In this December 2011 file photo, workers from the National Democratic Institute, a non-governmental organization, wait as Egyptian officials raid their office in Cairo, Egypt (Photo credit: Mohammed Asad/AP).

The trial of the nongovernmental organization (NGO) workers in Egypt closes today, November 3, after more than eight months. The judge is expected to announce a verdict in December.

Forty-three employees both Egyptian and foreign are accused of operating NGOs without a license and receiving illegal foreign funding. Most of the foreign employees were flown out of the country in March, but one American, Robert Becker, remained and the Egyptian-American, Sherif Mansour, of Freedom House returned to Egypt this summer to stand trial.

Going forward, the trial will set the bar for the independence of civil society organizations in Egypt. If the defendants are convicted, it will give the government an even broader mandate to control and interfere in the work of these institutions.

Currently, NGOs face many obstacles in Egypt. Robert Becker was quoted in the Egypt Independent as saying,

‘You have civil society… walking on eggshells in this country right now. Despite the change in government, you still have NGOs that are being harassed,’ he adds, citing examples from earlier this year in which organizations working on seemingly innocuous causes, such as helping orphans, had funds blocked by the government.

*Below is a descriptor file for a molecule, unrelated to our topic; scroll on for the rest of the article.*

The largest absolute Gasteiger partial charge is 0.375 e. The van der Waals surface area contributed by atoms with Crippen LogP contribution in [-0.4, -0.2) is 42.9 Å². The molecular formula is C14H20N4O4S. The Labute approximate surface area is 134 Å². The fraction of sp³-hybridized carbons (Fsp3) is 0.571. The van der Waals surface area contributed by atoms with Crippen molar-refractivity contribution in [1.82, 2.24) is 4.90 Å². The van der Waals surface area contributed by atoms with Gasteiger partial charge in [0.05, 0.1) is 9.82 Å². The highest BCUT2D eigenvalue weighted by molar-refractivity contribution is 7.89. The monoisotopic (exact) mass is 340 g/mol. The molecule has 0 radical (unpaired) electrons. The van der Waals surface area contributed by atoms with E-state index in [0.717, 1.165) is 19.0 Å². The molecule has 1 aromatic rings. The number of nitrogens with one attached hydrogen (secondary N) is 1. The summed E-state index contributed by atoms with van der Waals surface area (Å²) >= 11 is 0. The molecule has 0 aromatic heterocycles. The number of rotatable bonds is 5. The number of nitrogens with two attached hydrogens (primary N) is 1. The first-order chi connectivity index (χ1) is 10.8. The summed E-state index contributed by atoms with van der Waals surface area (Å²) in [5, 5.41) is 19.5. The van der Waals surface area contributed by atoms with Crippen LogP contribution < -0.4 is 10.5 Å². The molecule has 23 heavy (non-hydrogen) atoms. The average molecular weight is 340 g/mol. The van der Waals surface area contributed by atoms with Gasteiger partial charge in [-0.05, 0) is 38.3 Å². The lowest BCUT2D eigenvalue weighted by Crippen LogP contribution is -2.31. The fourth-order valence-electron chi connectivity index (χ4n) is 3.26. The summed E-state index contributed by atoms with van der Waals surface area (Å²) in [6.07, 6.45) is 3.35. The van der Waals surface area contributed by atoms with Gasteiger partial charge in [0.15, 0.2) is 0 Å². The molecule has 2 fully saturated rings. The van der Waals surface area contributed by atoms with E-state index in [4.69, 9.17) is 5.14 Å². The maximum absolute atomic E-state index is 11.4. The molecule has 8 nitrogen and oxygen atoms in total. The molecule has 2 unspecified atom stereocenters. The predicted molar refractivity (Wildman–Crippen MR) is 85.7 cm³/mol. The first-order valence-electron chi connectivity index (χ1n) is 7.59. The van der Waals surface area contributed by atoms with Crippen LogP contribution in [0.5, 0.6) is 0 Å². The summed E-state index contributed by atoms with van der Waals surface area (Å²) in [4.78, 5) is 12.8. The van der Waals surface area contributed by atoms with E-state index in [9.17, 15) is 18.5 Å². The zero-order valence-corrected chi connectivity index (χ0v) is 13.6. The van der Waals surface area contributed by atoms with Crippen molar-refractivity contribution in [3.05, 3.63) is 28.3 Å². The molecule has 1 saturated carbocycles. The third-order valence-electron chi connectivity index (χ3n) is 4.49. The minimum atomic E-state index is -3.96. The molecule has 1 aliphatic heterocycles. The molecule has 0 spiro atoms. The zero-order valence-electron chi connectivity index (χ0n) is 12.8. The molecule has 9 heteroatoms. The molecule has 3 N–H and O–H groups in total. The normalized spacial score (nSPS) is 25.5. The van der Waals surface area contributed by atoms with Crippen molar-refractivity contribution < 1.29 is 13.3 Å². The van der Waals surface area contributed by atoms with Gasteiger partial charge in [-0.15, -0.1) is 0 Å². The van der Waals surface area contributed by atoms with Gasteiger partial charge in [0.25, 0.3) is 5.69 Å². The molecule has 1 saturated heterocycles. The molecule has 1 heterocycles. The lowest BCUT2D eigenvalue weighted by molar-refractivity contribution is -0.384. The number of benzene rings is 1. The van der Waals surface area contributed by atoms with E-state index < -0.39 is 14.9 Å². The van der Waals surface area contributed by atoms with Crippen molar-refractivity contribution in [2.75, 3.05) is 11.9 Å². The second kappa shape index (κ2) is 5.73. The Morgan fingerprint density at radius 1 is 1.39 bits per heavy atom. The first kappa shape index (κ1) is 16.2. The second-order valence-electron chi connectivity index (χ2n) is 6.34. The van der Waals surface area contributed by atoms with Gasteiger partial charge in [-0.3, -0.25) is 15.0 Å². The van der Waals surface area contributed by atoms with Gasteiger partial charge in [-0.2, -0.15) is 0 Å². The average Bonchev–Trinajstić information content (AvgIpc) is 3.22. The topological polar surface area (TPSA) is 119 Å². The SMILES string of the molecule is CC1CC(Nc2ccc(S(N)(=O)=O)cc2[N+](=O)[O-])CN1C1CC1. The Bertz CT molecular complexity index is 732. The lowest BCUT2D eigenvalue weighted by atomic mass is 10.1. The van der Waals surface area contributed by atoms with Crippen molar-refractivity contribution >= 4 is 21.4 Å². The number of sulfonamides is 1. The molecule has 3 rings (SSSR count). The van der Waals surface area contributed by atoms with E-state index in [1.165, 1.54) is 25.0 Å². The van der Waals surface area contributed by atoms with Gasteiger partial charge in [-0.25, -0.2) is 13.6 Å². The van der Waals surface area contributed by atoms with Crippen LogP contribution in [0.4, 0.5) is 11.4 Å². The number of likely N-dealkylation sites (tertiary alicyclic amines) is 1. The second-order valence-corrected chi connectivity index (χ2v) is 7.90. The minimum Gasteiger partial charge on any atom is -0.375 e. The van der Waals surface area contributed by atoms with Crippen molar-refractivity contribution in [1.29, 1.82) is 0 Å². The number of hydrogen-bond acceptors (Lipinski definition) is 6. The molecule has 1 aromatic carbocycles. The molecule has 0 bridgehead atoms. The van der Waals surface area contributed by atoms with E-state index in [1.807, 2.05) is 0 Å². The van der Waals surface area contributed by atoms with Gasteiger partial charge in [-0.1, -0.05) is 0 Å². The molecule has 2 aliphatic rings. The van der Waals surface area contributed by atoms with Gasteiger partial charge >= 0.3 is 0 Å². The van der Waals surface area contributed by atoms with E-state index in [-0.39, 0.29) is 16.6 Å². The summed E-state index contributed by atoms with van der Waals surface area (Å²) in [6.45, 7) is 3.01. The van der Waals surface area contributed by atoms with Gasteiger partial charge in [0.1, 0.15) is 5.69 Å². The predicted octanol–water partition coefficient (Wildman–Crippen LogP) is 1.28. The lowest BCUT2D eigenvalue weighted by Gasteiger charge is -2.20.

There is, however, tentative optimism about the trial’s outcome. In Ahram Online, Bel Trew quotes a source close to the case as saying,

‘I think the motivations behind the case, are probably gone… It was a political masquerade, an argument between a former Egyptian government and the current US administration.’ The source expects the outcome to either exonerate the Egyptians and charge the foreigners who refused to face trial, or acquit the 43 on the grounds that their work had the assent of the government.

After the accused Americans left the country, the trial largely slipped from media coverage in the United States. Nonetheless, it exemplifies how, in Egypt, the United States finds itself hamstrung between national security prerogatives and the values it professes to stand for, like freedom of speech and assembly, and transparent and accountable government.

Civil society advocates in Egypt very much hope that the employees are acquitted. Unfortunately, however, a viscous media campaign that villainies the foreign funding of civil society in Egypt will likely reappear upon the verdict’s announcement. This puts Egypt’s judges in the unenviable position of having to rule against public opinion. What they decide will determine both the fate of Egypt’s civil society and reflect the extent of the judiciary’s independence.